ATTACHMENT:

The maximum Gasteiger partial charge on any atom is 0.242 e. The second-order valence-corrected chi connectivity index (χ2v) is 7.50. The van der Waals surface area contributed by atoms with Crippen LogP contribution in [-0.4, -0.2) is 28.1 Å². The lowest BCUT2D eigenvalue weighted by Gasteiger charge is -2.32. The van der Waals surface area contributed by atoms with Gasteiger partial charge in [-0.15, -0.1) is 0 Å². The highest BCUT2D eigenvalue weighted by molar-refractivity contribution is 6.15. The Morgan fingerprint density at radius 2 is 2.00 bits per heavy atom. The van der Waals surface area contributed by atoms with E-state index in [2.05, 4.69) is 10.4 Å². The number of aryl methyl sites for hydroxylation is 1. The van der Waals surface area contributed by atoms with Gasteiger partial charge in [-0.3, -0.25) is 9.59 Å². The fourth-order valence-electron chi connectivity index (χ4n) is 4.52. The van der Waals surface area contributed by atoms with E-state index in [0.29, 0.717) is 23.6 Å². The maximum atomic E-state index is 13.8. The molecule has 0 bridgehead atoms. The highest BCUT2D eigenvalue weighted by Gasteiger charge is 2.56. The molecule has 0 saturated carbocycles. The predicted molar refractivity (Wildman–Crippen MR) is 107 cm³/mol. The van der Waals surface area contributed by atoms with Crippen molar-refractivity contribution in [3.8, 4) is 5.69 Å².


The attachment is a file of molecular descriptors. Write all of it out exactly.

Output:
The maximum Gasteiger partial charge on any atom is 0.242 e. The second-order valence-corrected chi connectivity index (χ2v) is 7.50. The van der Waals surface area contributed by atoms with Crippen LogP contribution in [-0.4, -0.2) is 28.1 Å². The lowest BCUT2D eigenvalue weighted by Gasteiger charge is -2.32. The van der Waals surface area contributed by atoms with Gasteiger partial charge in [-0.15, -0.1) is 0 Å². The highest BCUT2D eigenvalue weighted by molar-refractivity contribution is 6.15. The Morgan fingerprint density at radius 2 is 2.00 bits per heavy atom. The van der Waals surface area contributed by atoms with E-state index in [2.05, 4.69) is 10.4 Å². The number of aryl methyl sites for hydroxylation is 1. The van der Waals surface area contributed by atoms with Gasteiger partial charge in [-0.3, -0.25) is 9.59 Å². The fourth-order valence-electron chi connectivity index (χ4n) is 4.52. The van der Waals surface area contributed by atoms with E-state index in [0.29, 0.717) is 23.6 Å². The maximum atomic E-state index is 13.8. The molecule has 0 bridgehead atoms. The highest BCUT2D eigenvalue weighted by Gasteiger charge is 2.56. The molecule has 0 saturated carbocycles. The predicted molar refractivity (Wildman–Crippen MR) is 107 cm³/mol. The van der Waals surface area contributed by atoms with Crippen molar-refractivity contribution in [3.8, 4) is 5.69 Å².